Smokin' U S A
In The 1920s There Were Speakeasies. In The 1990s There Are Cigar Lounges
Shandana A. Durrani
From the Print Edition:
Danny DeVito, Winter 96
During Prohibition's heyday, people ventured to speakeasies to consume alcohol, albeit illegally, because society didn't approve of public imbibing. Today, although it isn't illegal to smoke, many cigar lovers are relegated to their homes or special events to enjoy their cigars. But not anymore.
Due to the increased popularity of cigars and stringent anti-smoking regulations in cities around the country, many establishments have answered cigar smokers' prayers with the latest offshoot of the cigar craze: cigar smoking lounges.
In the past, cigar lovers could only indulge at smoker events or late at night in restaurants. Today there are places designed, developed and marketed specifically with the cigar smoker in mind, places with names such as the Grand Havana Room, Fumatore, The Churchill Bar, The Havana Tea Room and Cigar House, The Humidor, etc. Each cigar bar wants to be the preeminent place to smoke, providing cigars acquired mostly through retail tobacconists.tobacconists. Each bar stresses the importance of premium liquors such as single malt Scotches and Cognacs. Each lounge wants upscale and professional customers. And each has a unique personality.
The cigar lounge in the United States has become a phenomenon, with dozens opening in the past year and many more in the works. These lounges are appealing to a diverse and growing clientele, with longtime aficionados rubbing elbows with younger, more recent cigar converts. What follows is a representative listing of these new cigar havens.
With its restrictive smoking laws and large cigar following, New York City has proven fertile territory for these establishments, making it the hottest cigar lounge scene in the United States. Chicago is a natural second choice as new venues are opening almost monthly. From Los Angeles to Washington, D.C., Denver to Miami, cigar lounges are increasingly becoming the social outlet of choice for cigar lovers across the country.
In New York City, for example, six cigar bars opened this summer alone. Compare that to 1995, when only two cigar bars dotted the entire metropolitan landscape. These new lounges are as diverse as the neighborhoods in which they are located. The posh Upper East Side is home to the city's preeminent cigar lounge: Club Macanudo. Club Mac, as it is commonly known, is owned and operated by the General Cigar Co., makers of Macanudo and Partagas. Since its grand opening in May (see our review of Club Macanudo on page 499), crowds have been vying for entrance into this large, plush, wood-paneled mecca, which can seat 125 people comfortably in leather couches and chairs. Over the course of an average evening, about 500 people will pay a visit. Though Club Mac seeks an upscale clientele (jackets are required in the evening), the emphasis remains elegantly informal, catering to the cigar lover.
"Every inch of space in here is dedicated to cigar smoking," says Philip Darrow, manager of Club Macanudo. "If we chose to allow someone in simply because they were a person of great stature or they were a famous actor or someone like that, that would destroy our credibility with the people we built this place for, which is the cigar smoking man or woman who comes in here on a daily basis. That's really our clientele."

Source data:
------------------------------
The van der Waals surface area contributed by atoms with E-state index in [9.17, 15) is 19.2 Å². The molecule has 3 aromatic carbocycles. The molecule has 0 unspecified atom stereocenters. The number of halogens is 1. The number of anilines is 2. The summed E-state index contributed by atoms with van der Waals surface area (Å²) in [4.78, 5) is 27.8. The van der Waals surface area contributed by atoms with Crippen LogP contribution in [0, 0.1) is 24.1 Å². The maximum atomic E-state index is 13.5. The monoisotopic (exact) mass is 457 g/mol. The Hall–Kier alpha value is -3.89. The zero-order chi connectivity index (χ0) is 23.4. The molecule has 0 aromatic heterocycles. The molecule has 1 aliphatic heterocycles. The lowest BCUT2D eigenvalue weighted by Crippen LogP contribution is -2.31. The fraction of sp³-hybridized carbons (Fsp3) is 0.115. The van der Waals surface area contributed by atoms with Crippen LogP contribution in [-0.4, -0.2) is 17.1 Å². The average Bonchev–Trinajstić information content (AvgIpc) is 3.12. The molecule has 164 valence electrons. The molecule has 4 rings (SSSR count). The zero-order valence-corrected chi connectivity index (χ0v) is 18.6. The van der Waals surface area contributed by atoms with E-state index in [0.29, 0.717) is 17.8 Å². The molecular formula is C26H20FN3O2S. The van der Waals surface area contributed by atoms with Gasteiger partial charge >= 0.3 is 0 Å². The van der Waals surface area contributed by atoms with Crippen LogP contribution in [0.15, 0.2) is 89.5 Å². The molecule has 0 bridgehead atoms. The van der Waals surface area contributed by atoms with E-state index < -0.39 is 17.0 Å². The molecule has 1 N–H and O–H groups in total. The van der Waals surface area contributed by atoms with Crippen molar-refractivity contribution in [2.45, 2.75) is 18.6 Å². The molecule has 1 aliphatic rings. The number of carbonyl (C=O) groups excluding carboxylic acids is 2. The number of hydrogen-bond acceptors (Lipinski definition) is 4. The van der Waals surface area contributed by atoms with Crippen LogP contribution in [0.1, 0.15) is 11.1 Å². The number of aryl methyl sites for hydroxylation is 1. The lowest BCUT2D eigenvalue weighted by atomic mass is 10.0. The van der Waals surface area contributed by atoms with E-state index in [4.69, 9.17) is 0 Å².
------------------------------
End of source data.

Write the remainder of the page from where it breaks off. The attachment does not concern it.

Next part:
And the clientele seems content. Guests can choose from a limited food menu and a wide array of liquors, including single malt Scotches and Cognacs. They can pair their drinks with 100 marques of cigars, including General Cigar's Macanudo, Partagas and Canaria D'Oro, as well as brands from other manufacturers such as Ashton, Fonseca and Dunhill. The club also leases 500 humidor lockers, which were quickly snatched up by eager aficionados. Available for $600 a year, each Spanish cedar-lined unit holds up to 200 cigars. Because of these and other amenities, Darrow believes that Club Mac is New York's first true cigar bar.
But don't tell that to the proprietors of The Cigar Bar at Beekman Bar & Books. Rajmar Holdings Ltd., the owner of the Bar & Books chain, created The Cigar Bar at its midtown Beekman Bar & Books location almost two years ago. It's a small, cozy room at the back of Beekman with soft leather couches and bar stools and stained mahogany walls. It looks much like a gentlemen's club or someone's personal library or den. Co-owner Mark Grossich considers his four Bar & Books locations (Beekman, Hudson, Lexington and the new Carnegie) as upscale cocktail lounges that place a heavy emphasis on cigars.
"We have, relatively quietly, been the leaders in this whole thing for some time now. Club Mac has obviously taken center stage briefly in New York because they are new and different, and like everything new and different in town people tend to clamor to check it all out," Grossich says. "Obviously we have checked it out as well, and it is an interesting place; they serve cigars, we serve cigars. But we don't see them as a direct competitor because we are so much more than a cigar club. I think it is fair to say that our staff is trained better and differently."
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